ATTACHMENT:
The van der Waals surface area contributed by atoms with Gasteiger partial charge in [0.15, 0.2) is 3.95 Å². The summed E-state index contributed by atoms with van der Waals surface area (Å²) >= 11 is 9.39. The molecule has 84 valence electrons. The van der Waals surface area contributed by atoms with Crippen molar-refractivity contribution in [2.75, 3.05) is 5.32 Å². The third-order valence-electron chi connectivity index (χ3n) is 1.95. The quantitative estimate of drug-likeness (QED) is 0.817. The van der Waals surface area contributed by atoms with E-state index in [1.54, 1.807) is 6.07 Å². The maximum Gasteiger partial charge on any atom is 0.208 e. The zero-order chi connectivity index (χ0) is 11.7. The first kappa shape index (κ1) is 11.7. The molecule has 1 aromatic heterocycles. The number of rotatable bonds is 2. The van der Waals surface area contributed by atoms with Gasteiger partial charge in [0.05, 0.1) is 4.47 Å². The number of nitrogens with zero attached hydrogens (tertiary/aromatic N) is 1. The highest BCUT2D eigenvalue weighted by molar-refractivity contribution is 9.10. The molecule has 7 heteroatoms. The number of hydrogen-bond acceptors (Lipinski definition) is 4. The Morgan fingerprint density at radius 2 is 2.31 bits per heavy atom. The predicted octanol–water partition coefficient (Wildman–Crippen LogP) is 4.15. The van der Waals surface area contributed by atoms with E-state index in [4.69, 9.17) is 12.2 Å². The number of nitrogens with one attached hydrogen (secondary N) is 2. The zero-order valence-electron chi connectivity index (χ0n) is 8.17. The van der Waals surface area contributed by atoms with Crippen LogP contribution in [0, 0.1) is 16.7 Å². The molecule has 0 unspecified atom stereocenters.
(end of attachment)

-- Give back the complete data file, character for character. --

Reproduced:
The van der Waals surface area contributed by atoms with Gasteiger partial charge in [0.15, 0.2) is 3.95 Å². The summed E-state index contributed by atoms with van der Waals surface area (Å²) >= 11 is 9.39. The molecule has 84 valence electrons. The van der Waals surface area contributed by atoms with Crippen molar-refractivity contribution in [2.75, 3.05) is 5.32 Å². The third-order valence-electron chi connectivity index (χ3n) is 1.95. The quantitative estimate of drug-likeness (QED) is 0.817. The van der Waals surface area contributed by atoms with E-state index in [1.54, 1.807) is 6.07 Å². The maximum Gasteiger partial charge on any atom is 0.208 e. The zero-order chi connectivity index (χ0) is 11.7. The first kappa shape index (κ1) is 11.7. The molecule has 1 aromatic heterocycles. The number of rotatable bonds is 2. The van der Waals surface area contributed by atoms with Gasteiger partial charge in [0.05, 0.1) is 4.47 Å². The number of nitrogens with zero attached hydrogens (tertiary/aromatic N) is 1. The highest BCUT2D eigenvalue weighted by molar-refractivity contribution is 9.10. The molecule has 7 heteroatoms. The number of hydrogen-bond acceptors (Lipinski definition) is 4. The Morgan fingerprint density at radius 2 is 2.31 bits per heavy atom. The predicted octanol–water partition coefficient (Wildman–Crippen LogP) is 4.15. The van der Waals surface area contributed by atoms with E-state index in [4.69, 9.17) is 12.2 Å². The number of nitrogens with one attached hydrogen (secondary N) is 2. The zero-order valence-electron chi connectivity index (χ0n) is 8.17. The van der Waals surface area contributed by atoms with Crippen LogP contribution in [0, 0.1) is 16.7 Å². The molecule has 0 unspecified atom stereocenters.